This recipe is part of Monday Mania at The Healthy Home Economist, Fight Back Friday at Food Renegade, and Pennywise Platter at The Nourishing Gourmet!

Egg Muffins (GAPS-friendly, Gluten-and Grain-free)

Egg muffins are a staple breakfast dish in our house. They are like mini-frittatas made with egg, cheese, and whatever else is on hand (leftover bacon, cold cuts, ham, spinach). They are pretty foolproof, and can be made with whatever you have on hand; they are also good even without meat. They reheat well, so they are great as a quick breakfast for my husband before work. I usually make a batch on the weekend, and then he can pull two out to reheat in the toaster oven.

Egg Muffins:
8 large eggs, preferably from pastured chickens
1/2 c. whole milk kefir (you could use whole milk instead)
1/2 tsp. freshly ground pepper
1/4 tsp. salt
4 ounces thinly slices ham, chopped
1/3 c. grated Parmesan cheese
1 Tb. dried basil and/or parsley
2-3 Tb. butter

In a medium bowl, lightly beat eggs by hand with a whisk or fork. Add all remaining ingredients (except butter) and stir to combine. Line a muffin tin with paper cups (or you could grease it instead, but using the paper cups makes clean up much easier as well as allowing to reheat the muffins easily in the toaster oven). Add a small dollop of butter (~1/2 tsp) to each paper cup. Pour egg mixture into muffin tins, filling each one about 2/3 full.

Bake at 350 degrees F for about 15-20 minutes, until set. They will puff up while baking, but then deflate once removed from the oven. If I am making these to serve as breakfasts for later in the week, I will pull them out of the oven when the muffins on the side are set, but the ones in the middle still have a little jiggle.

They are good as-is, or even with a little pat of butter on top!

This recipe is part of Fight Back Friday at Food Renegade and Pennywise Platter at The Nourishing Gourmet!

Friday, January 21, 2011

Red Crackers (GAPS friendly, gluten- and grain-free)

This is my favorite grain-free cracker recipe. These crackers taste similar to cheese crackers, although they don't have any cheese in them. They are delicious by themselves, topped with cheese, or even as a base for a sandwich with meat, cheese, and mayo. Probably my favorite way to eat them is with a smear of strained yogurt cheese and a couple slices of cucumber on top.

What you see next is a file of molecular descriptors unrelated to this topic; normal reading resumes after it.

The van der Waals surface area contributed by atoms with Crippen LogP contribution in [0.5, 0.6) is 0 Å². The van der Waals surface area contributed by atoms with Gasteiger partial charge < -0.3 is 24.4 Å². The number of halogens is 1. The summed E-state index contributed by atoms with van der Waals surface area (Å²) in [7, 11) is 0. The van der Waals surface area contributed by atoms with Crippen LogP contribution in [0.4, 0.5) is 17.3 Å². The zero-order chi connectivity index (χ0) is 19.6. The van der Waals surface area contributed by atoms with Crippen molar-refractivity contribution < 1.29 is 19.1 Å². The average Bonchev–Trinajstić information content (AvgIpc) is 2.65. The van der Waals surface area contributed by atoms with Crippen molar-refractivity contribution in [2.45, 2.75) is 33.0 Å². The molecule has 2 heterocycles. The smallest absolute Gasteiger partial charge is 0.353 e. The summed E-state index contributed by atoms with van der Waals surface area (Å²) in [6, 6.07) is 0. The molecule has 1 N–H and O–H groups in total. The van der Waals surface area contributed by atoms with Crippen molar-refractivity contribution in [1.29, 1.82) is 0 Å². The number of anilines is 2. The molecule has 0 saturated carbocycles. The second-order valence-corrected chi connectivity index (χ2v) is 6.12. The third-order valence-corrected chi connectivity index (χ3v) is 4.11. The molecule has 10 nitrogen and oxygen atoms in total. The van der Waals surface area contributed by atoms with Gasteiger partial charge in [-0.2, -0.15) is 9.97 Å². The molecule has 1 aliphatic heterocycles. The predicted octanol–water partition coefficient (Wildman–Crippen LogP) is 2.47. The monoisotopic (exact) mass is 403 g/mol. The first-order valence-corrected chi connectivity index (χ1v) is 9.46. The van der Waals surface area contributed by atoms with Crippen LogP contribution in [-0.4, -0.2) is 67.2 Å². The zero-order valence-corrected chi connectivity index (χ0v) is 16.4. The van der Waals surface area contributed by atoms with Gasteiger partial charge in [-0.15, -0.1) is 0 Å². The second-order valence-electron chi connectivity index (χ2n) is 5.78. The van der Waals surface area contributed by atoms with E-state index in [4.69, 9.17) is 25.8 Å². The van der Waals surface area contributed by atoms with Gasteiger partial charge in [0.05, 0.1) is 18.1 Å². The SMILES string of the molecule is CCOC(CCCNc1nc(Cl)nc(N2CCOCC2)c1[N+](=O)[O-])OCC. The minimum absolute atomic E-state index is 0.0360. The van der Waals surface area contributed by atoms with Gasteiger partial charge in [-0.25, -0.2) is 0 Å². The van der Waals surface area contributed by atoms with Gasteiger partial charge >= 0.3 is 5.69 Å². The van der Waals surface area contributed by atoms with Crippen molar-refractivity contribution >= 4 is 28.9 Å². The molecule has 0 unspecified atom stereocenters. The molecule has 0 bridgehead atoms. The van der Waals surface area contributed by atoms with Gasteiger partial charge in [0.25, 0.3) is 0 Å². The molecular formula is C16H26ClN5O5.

I usually triple this recipe to fill up the dehydrator and make the most of my time.

Red crackers:
One red bell pepper
3/4-1 c. crispy cashews* (use a full cup for a large bell pepper and less for a smaller one)
1/2 tsp. celtic sea salt

Roast a red pepper**, allow to sweat in a covered bowl, and remove the skin once cool. When removing the skin, resist the urge to rinse the pepper under water as this will remove lots of good flavor. Instead, just use your fingers to remove all of the skin. Pull the pepper open, and be ready for a fair amount of liquid to come out. I just open the pepper over my food processor bowl so all the good liquid will pour straight into it. Remove and discard the seeds, stem, and stringy bits from the inside of the pepper. Put the roasted red pepper and 3/4 to 1 cup of crispy cashews in food processor (more nuts for a large pepper, or less nuts for a small one). Also add salt.

Process until smooth. Scoop the mixture onto lined dehydrator trays. (I use the fruit roll sheets in my Nesco dehydrator. If you don't have something similar, line the trays with parchment paper instead.) Use a spoon or small rolling pin to flatten the mixture to cracker thickness (~1/4-inch); try to achieve a uniform thickness, but they don't have to be perfect. Then dehydrate about 12-24 hours (I use the max temp of 155 degrees F on my dehydrator). To check for doneness, break off a small piece and look on the underside. If it looks like there is still some moisture, dehydrate for a bit longer. Once done, allow to cool and then break or cut into crackers. Store in the refrigerator.